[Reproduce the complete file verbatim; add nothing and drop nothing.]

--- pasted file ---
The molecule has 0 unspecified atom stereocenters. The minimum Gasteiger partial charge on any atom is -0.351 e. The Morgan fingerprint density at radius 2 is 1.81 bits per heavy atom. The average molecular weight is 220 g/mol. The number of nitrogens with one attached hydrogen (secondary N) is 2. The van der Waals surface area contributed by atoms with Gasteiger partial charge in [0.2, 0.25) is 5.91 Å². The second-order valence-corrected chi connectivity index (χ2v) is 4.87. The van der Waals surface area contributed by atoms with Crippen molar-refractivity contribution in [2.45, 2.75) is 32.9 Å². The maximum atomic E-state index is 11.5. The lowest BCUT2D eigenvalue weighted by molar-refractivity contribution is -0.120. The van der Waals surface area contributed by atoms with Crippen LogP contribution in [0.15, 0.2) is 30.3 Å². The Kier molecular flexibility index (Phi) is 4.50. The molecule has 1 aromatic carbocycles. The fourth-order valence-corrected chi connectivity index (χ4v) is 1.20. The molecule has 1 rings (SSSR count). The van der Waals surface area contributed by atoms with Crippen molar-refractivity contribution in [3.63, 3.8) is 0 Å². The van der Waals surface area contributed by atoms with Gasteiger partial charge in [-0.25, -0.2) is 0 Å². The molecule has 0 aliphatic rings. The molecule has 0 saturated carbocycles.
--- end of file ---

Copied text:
The molecule has 0 unspecified atom stereocenters. The minimum Gasteiger partial charge on any atom is -0.351 e. The Morgan fingerprint density at radius 2 is 1.81 bits per heavy atom. The average molecular weight is 220 g/mol. The number of nitrogens with one attached hydrogen (secondary N) is 2. The van der Waals surface area contributed by atoms with Gasteiger partial charge in [0.2, 0.25) is 5.91 Å². The second-order valence-corrected chi connectivity index (χ2v) is 4.87. The van der Waals surface area contributed by atoms with Crippen molar-refractivity contribution in [2.45, 2.75) is 32.9 Å². The maximum atomic E-state index is 11.5. The lowest BCUT2D eigenvalue weighted by molar-refractivity contribution is -0.120. The van der Waals surface area contributed by atoms with Crippen LogP contribution in [0.15, 0.2) is 30.3 Å². The Kier molecular flexibility index (Phi) is 4.50. The molecule has 1 aromatic carbocycles. The fourth-order valence-corrected chi connectivity index (χ4v) is 1.20. The molecule has 1 rings (SSSR count). The van der Waals surface area contributed by atoms with Crippen molar-refractivity contribution in [3.63, 3.8) is 0 Å². The van der Waals surface area contributed by atoms with Gasteiger partial charge in [-0.25, -0.2) is 0 Å². The molecule has 0 aliphatic rings. The molecule has 0 saturated carbocycles.